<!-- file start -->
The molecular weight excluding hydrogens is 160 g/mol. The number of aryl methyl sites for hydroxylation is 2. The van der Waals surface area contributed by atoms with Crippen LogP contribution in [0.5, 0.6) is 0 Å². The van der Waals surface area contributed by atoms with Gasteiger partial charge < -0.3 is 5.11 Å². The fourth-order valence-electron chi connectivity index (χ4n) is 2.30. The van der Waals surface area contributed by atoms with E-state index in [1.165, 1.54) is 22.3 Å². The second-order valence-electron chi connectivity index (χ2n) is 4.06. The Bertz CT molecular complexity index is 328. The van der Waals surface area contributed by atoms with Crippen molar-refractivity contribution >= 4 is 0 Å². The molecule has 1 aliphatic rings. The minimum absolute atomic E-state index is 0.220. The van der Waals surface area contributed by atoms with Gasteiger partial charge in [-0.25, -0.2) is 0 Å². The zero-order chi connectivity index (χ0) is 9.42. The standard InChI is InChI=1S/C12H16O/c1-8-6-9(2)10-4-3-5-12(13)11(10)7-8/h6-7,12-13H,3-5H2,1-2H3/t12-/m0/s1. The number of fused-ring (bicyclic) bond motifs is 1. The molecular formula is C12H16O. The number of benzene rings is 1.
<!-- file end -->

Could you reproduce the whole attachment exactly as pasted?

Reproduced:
The molecular weight excluding hydrogens is 160 g/mol. The number of aryl methyl sites for hydroxylation is 2. The van der Waals surface area contributed by atoms with Crippen LogP contribution in [0.5, 0.6) is 0 Å². The van der Waals surface area contributed by atoms with Gasteiger partial charge < -0.3 is 5.11 Å². The fourth-order valence-electron chi connectivity index (χ4n) is 2.30. The van der Waals surface area contributed by atoms with E-state index in [1.165, 1.54) is 22.3 Å². The second-order valence-electron chi connectivity index (χ2n) is 4.06. The Bertz CT molecular complexity index is 328. The van der Waals surface area contributed by atoms with Crippen molar-refractivity contribution >= 4 is 0 Å². The molecule has 1 aliphatic rings. The minimum absolute atomic E-state index is 0.220. The van der Waals surface area contributed by atoms with Gasteiger partial charge in [-0.25, -0.2) is 0 Å². The zero-order chi connectivity index (χ0) is 9.42. The standard InChI is InChI=1S/C12H16O/c1-8-6-9(2)10-4-3-5-12(13)11(10)7-8/h6-7,12-13H,3-5H2,1-2H3/t12-/m0/s1. The number of fused-ring (bicyclic) bond motifs is 1. The molecular formula is C12H16O. The number of benzene rings is 1.